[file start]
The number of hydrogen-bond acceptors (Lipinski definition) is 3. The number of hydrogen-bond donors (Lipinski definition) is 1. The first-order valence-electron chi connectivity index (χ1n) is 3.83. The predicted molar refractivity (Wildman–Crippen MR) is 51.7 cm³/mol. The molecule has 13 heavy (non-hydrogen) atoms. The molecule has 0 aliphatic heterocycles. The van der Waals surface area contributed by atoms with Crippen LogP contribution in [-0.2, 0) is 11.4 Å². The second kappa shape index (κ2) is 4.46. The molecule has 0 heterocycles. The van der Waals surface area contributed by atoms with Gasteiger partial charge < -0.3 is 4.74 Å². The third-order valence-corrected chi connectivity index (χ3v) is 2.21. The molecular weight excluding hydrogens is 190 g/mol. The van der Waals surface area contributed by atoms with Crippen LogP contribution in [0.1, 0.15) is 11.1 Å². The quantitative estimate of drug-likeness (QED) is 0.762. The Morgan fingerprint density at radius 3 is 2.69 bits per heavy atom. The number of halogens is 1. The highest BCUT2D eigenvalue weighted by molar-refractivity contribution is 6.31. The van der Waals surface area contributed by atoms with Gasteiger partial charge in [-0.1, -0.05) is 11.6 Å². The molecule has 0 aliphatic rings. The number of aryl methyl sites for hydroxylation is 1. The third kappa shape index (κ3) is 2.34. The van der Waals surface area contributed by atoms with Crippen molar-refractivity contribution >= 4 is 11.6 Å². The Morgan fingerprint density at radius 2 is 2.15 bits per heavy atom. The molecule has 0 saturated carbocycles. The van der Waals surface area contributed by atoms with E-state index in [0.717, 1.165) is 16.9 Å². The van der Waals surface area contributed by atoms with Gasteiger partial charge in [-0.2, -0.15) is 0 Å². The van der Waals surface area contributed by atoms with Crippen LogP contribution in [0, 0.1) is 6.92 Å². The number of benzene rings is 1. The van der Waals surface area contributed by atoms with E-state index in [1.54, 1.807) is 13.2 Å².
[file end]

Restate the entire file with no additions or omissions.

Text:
The number of hydrogen-bond acceptors (Lipinski definition) is 3. The number of hydrogen-bond donors (Lipinski definition) is 1. The first-order valence-electron chi connectivity index (χ1n) is 3.83. The predicted molar refractivity (Wildman–Crippen MR) is 51.7 cm³/mol. The molecule has 13 heavy (non-hydrogen) atoms. The molecule has 0 aliphatic heterocycles. The van der Waals surface area contributed by atoms with Crippen LogP contribution in [-0.2, 0) is 11.4 Å². The second kappa shape index (κ2) is 4.46. The molecule has 0 heterocycles. The van der Waals surface area contributed by atoms with Gasteiger partial charge < -0.3 is 4.74 Å². The third-order valence-corrected chi connectivity index (χ3v) is 2.21. The molecular weight excluding hydrogens is 190 g/mol. The van der Waals surface area contributed by atoms with Crippen LogP contribution in [0.1, 0.15) is 11.1 Å². The quantitative estimate of drug-likeness (QED) is 0.762. The Morgan fingerprint density at radius 3 is 2.69 bits per heavy atom. The number of halogens is 1. The highest BCUT2D eigenvalue weighted by molar-refractivity contribution is 6.31. The van der Waals surface area contributed by atoms with Gasteiger partial charge in [-0.1, -0.05) is 11.6 Å². The molecule has 0 aliphatic rings. The number of aryl methyl sites for hydroxylation is 1. The third kappa shape index (κ3) is 2.34. The van der Waals surface area contributed by atoms with Crippen molar-refractivity contribution >= 4 is 11.6 Å². The Morgan fingerprint density at radius 2 is 2.15 bits per heavy atom. The molecule has 0 saturated carbocycles. The van der Waals surface area contributed by atoms with E-state index in [0.717, 1.165) is 16.9 Å². The van der Waals surface area contributed by atoms with Gasteiger partial charge in [-0.2, -0.15) is 0 Å². The van der Waals surface area contributed by atoms with Crippen LogP contribution in [0, 0.1) is 6.92 Å². The number of benzene rings is 1. The van der Waals surface area contributed by atoms with E-state index in [1.54, 1.807) is 13.2 Å².